The Problem of Order

Part of the Boston Studies in the Philosophy of Science book series (BSPS, volume 53)


From the venerable problem of the relation between qualities and the concrete, we turn now to a problem that is very young. The problems of abstraction and concretion, though they may appear in modern logical guise, have a clear genealogy running back to the Greeks. The problem of order inherits no such claim to philosophical respect. Only recently have writers like Poincaré, Lewis, and Prall come to emphasize the importance of quality orders, regarding them as integral factors in knowledge. For Lewis, the order of qualities is a necessary condition for the intelligibility of experience; for Prall, it is the basis of aesthetic judgment. The constructionalist’s interest is somewhat different, arising in large part from the fact that if the order of qualia in each category can be successfully constructed upon an acceptable basis, a long stride will have been made toward the definition of predicates pertaining to shape and measure.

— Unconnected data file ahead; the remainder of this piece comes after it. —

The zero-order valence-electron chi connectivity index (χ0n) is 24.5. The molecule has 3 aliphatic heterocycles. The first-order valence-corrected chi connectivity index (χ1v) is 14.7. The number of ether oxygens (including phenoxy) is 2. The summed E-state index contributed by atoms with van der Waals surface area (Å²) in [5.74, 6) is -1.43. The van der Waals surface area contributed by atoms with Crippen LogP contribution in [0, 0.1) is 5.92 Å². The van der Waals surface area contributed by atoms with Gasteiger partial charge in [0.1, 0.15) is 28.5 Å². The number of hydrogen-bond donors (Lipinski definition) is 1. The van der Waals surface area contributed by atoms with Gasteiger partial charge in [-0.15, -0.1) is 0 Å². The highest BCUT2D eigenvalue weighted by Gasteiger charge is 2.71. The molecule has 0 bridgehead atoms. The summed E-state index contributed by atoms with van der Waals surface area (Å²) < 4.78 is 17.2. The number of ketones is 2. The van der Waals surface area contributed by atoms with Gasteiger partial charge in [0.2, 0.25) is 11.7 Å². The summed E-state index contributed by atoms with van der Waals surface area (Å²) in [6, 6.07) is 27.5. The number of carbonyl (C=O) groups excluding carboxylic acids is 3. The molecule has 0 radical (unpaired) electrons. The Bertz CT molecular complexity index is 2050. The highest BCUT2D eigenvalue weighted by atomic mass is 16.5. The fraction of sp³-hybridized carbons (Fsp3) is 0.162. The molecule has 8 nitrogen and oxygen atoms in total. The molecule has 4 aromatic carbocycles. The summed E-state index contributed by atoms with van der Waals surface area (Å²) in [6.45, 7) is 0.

Proper Part Relative Likeness Quale Part Aesthetic Judgment Relative Nearness 
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© D. Reidel Publishing Company, Dordrecht, Holland 1977

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